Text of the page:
Sunday, September 30, 2007

Lunch at Amerigo's was enhanced by the excellent service of Josh, a good looking 26 year old waiter who already has his daddy's silver highlights in his hair, but with his beautiful brown eyes and winsome personality, it's an asset, broadens his appeal to a much wider age range of females, and he's so good-natured about it. Can you imagine how gorgeous he will be at 40? I can. I know the young waiters sometimes go to the kitchen and laugh about the old biddies who flirt with them, but I don't care. Rather than bringing us a piece of key lime pie, he brought us a quarter of the pie, and Jean, the key lime expert from Key West, gave it a 7 on her 1 - 10 scale.

Pam sat across from me, and her mother Jean was on the same side of the table, so I only got her profile, except for one I snuck in without flash, which explains the shaky image, but you can still see the blue eyes, which can be green if she wears that color, but most of the time they're blue.

Please don't be too mad at me, Jean. You're a beautiful woman and I needed to satisfy the curiosity of a couple of readers who were having trouble imagining how my new surrogate mother looks. She was dressed in a navy blue suit today, which had a ruffle around the hemline, her flirt skirt, Pam called it. I wish I'd gotten a picture of it, too. She looked so cute!

A few of us wore our rainbow ribbons this morning to remind ourselves and others that we still believe in FULL INCLUSION in the Episcopal Church, no matter what statements the Bishops issue. Actually, restating Resolution B033 is about all the Bishops could do, since we are not governed by them, but by the House of Bishops and the House of Deputies when they meet every three years for General Convention, kinda like in Washington where the Senate and the House of Reps have to agree to pass a bill. An Executive Committee handles matters between conventions and our Presiding Bishop does not have veto power.

Wheels of progress turn slowly, progressive wheels move slower...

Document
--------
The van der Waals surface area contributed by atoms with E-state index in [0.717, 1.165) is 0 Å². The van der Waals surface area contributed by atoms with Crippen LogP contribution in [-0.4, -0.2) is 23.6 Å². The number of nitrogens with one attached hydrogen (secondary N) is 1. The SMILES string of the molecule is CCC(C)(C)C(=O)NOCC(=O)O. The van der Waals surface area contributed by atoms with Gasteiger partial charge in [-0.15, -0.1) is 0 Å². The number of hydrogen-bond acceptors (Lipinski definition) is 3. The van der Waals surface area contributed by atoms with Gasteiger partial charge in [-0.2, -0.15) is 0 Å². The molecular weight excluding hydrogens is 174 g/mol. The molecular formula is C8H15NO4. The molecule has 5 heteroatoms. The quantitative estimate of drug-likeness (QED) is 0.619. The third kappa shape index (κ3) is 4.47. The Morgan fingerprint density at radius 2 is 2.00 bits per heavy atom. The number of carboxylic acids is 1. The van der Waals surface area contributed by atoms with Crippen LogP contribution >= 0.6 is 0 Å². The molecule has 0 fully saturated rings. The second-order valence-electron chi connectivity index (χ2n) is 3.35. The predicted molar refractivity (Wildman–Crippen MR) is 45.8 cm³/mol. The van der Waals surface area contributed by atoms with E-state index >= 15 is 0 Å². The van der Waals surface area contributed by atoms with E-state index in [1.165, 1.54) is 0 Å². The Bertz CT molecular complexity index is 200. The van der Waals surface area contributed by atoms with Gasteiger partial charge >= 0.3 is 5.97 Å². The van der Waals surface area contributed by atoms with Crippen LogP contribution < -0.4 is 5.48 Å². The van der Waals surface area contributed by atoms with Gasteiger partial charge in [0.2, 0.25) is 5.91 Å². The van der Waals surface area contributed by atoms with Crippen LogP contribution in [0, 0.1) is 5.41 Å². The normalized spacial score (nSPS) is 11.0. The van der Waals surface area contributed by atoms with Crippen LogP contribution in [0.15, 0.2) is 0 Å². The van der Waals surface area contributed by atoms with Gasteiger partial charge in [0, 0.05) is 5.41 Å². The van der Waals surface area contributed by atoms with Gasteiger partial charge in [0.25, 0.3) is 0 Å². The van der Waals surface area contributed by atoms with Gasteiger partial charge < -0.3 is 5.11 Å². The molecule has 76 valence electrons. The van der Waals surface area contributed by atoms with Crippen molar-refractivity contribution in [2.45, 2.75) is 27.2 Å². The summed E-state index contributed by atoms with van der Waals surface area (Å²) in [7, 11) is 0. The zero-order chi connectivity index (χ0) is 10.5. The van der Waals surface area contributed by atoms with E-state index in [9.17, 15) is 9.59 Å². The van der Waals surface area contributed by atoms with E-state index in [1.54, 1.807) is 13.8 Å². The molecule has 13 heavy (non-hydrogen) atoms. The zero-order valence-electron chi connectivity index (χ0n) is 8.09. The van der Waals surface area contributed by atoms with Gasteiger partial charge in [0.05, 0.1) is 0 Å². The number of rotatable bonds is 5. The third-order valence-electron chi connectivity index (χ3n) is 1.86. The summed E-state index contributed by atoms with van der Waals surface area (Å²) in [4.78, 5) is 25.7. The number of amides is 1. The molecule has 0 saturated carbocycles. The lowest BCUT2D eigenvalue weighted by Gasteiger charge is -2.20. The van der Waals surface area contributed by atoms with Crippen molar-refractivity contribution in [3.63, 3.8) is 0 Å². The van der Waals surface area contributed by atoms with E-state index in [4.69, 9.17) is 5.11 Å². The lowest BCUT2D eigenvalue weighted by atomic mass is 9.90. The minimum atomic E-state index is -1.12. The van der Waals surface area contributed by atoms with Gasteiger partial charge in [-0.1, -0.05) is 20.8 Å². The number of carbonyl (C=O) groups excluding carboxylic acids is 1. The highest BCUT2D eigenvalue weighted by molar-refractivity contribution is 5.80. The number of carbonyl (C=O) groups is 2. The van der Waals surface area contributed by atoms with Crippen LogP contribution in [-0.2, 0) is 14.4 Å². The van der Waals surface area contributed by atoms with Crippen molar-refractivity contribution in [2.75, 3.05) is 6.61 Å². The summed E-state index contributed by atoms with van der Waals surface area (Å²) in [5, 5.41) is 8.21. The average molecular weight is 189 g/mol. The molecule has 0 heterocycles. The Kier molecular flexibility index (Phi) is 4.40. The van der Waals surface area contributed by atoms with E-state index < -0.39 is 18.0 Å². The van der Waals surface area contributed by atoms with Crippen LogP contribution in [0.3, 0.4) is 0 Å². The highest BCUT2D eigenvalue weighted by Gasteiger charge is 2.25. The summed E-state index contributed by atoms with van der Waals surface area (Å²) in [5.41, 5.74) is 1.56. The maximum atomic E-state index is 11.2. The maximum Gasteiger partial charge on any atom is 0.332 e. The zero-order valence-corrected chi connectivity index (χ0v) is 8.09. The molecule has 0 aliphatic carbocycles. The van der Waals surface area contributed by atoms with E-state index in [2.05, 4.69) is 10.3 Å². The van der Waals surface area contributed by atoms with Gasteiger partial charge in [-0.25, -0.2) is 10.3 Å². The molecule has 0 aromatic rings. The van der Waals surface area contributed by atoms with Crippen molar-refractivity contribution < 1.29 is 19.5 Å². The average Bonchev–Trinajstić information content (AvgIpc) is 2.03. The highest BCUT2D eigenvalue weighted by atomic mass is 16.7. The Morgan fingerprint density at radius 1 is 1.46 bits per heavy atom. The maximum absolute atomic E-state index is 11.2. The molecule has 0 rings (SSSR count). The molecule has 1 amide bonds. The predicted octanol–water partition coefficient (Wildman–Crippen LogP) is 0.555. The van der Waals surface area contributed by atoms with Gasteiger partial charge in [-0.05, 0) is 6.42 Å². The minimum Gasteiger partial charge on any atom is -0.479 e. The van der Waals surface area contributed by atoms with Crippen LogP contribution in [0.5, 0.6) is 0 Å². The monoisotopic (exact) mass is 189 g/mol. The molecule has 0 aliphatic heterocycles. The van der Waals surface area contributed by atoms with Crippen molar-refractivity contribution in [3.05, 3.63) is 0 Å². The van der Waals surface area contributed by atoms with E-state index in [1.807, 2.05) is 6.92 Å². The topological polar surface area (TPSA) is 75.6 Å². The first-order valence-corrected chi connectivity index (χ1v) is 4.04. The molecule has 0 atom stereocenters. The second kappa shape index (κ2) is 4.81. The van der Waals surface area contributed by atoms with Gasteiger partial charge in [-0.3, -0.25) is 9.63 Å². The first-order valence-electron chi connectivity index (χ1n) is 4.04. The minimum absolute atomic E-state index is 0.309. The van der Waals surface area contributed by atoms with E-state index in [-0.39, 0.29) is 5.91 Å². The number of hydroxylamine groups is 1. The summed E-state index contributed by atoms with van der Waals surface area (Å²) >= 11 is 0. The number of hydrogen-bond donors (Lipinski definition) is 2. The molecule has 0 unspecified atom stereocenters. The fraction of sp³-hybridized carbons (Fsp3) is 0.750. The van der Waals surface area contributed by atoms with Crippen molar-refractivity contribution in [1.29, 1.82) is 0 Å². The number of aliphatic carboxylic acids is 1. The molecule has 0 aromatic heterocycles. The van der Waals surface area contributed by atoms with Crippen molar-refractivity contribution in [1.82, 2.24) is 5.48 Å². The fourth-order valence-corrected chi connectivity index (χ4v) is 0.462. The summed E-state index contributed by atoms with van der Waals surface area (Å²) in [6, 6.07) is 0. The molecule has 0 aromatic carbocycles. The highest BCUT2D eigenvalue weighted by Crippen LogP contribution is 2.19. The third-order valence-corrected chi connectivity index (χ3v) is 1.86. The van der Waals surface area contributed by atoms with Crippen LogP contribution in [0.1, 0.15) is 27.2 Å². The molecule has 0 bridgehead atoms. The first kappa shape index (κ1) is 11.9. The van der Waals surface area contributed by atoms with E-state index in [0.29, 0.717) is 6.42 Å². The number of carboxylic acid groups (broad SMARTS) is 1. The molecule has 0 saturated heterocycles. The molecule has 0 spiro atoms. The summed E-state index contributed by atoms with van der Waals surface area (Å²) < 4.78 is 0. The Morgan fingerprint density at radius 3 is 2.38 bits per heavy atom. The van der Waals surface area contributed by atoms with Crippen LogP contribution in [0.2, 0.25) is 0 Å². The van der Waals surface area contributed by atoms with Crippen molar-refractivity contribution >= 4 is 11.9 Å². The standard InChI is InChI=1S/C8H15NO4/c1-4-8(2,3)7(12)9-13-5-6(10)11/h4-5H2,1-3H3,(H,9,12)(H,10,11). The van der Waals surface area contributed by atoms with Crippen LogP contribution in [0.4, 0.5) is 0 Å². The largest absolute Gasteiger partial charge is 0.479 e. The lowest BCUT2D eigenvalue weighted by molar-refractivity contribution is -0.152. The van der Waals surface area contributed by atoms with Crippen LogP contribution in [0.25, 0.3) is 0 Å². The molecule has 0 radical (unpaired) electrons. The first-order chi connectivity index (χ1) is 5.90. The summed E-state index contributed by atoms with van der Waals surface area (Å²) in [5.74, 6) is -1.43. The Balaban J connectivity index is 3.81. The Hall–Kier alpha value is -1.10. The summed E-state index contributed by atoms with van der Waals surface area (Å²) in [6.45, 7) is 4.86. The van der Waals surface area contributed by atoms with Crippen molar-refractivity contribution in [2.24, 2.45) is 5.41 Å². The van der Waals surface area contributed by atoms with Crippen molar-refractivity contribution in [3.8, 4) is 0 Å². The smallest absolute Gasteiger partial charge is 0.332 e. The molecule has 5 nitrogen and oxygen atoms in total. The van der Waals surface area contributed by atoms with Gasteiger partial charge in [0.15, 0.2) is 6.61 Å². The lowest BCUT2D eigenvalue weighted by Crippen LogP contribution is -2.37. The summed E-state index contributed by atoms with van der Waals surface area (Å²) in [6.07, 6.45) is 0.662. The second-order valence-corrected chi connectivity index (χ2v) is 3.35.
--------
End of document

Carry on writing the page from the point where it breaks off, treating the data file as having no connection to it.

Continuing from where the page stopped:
Saturday, September 29, 2007

Pictures from last night's 50th birthday party for Tony Berry. From left to right, our hostess Debbie Greenhill, me (can you believe that tan!), and Terri Berry, wife of the honoree.
And here I am sitting in the birthday boy's lap. He liked the original painting I gave him. The rest of the photos are posted on my Flickr site. The best way to view them is to click on the set titled "Tony's Birthday Party" and then click slideshow. Enjoy!

Thank goodness for the Greenhills! Without them we wouldn't have much social life. They have a new Viking Kitchen that is out of this world! Debbie is a gourmet cook and so is their son Michael, who was there last night, so our food was much better than the average birthday fare. I've promised to paint a portrait of their dog Nell, who died about a month ago with a heart attack. She was a beautiful, affectionate golden retriever. Her absence was very conspicuous; everybody missed her. If you live in the Jackson area, you are probably still seeing the commercial of Mike with his dog Nell; makes me want to cry every time I see it.

Today I've been shopping while Mike spent the afternoon with Ron. I was supposed to go to Jean's to meet Neal and Sandra, her son and daughter-in-law, but I got back from shopping too late. They had already left on their way home to Birmingham. Maybe next time.

Art helped get all my shopping bags from the car to the house and said he would come back later to help me install the new handheld shower head I bought at Lowe's. Gus and Jay-Jay went walking with him and his three - Paden, Sophie, and Bella. I wish I'd gotten a picture of him with the 5 dogs following along behind, kinda like the Pied Piper.

Friday, September 28, 2007

One of the problems I've always had in reading fiction is that I get so emotionally involved with the narrator that her story becomes my story, her thoughts my thoughts, her feelings my feelings, etc. Maybe that's why I've preferred non-fiction over the years. It allows me to maintain my own voice while I learn something new. I'm not overcome by someone else's trials and triumphs. Fiction is a stimulating escape, but who will take care of my life while I escape? I get lost in a foreign country and have trouble finding me again. It's probably some sort of personality disorder.